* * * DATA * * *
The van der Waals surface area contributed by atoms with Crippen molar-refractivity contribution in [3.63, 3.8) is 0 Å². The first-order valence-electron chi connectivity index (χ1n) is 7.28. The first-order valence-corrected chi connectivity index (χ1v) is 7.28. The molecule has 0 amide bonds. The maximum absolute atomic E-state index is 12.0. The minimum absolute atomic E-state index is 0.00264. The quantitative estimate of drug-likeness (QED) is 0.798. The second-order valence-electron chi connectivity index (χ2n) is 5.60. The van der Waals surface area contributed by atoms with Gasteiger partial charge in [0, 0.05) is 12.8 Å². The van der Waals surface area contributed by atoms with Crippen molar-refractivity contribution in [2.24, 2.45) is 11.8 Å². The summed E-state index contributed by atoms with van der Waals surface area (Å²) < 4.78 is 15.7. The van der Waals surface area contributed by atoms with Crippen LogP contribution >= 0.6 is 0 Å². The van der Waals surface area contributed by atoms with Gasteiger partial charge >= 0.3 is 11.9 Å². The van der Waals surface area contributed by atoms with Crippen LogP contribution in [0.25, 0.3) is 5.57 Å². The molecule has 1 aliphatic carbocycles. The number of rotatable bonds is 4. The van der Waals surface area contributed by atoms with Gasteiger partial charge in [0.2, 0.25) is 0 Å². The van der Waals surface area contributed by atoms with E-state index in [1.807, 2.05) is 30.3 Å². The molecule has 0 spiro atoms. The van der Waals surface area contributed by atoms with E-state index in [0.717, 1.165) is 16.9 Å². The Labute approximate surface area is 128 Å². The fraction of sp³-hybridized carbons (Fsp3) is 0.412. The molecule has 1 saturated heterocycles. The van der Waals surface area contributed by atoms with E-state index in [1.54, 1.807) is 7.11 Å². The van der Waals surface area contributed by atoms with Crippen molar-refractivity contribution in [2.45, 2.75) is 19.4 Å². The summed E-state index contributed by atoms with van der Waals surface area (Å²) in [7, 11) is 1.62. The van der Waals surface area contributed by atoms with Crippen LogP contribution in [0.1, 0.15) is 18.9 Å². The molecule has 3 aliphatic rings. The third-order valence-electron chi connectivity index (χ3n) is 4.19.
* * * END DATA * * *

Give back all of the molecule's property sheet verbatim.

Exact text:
The van der Waals surface area contributed by atoms with Crippen molar-refractivity contribution in [3.63, 3.8) is 0 Å². The first-order valence-electron chi connectivity index (χ1n) is 7.28. The first-order valence-corrected chi connectivity index (χ1v) is 7.28. The molecule has 0 amide bonds. The maximum absolute atomic E-state index is 12.0. The minimum absolute atomic E-state index is 0.00264. The quantitative estimate of drug-likeness (QED) is 0.798. The second-order valence-electron chi connectivity index (χ2n) is 5.60. The van der Waals surface area contributed by atoms with Gasteiger partial charge in [0, 0.05) is 12.8 Å². The van der Waals surface area contributed by atoms with Crippen molar-refractivity contribution in [2.24, 2.45) is 11.8 Å². The summed E-state index contributed by atoms with van der Waals surface area (Å²) < 4.78 is 15.7. The van der Waals surface area contributed by atoms with Crippen LogP contribution >= 0.6 is 0 Å². The van der Waals surface area contributed by atoms with Gasteiger partial charge >= 0.3 is 11.9 Å². The van der Waals surface area contributed by atoms with Crippen LogP contribution in [0.25, 0.3) is 5.57 Å². The molecule has 1 aliphatic carbocycles. The number of rotatable bonds is 4. The van der Waals surface area contributed by atoms with Gasteiger partial charge in [0.2, 0.25) is 0 Å². The van der Waals surface area contributed by atoms with E-state index in [1.807, 2.05) is 30.3 Å². The molecule has 0 spiro atoms. The van der Waals surface area contributed by atoms with E-state index in [0.717, 1.165) is 16.9 Å². The Labute approximate surface area is 128 Å². The fraction of sp³-hybridized carbons (Fsp3) is 0.412. The molecule has 1 saturated heterocycles. The van der Waals surface area contributed by atoms with E-state index in [1.54, 1.807) is 7.11 Å². The van der Waals surface area contributed by atoms with Crippen molar-refractivity contribution in [2.45, 2.75) is 19.4 Å². The summed E-state index contributed by atoms with van der Waals surface area (Å²) in [7, 11) is 1.62. The van der Waals surface area contributed by atoms with Crippen LogP contribution in [0.1, 0.15) is 18.9 Å². The molecule has 3 aliphatic rings. The third-order valence-electron chi connectivity index (χ3n) is 4.19.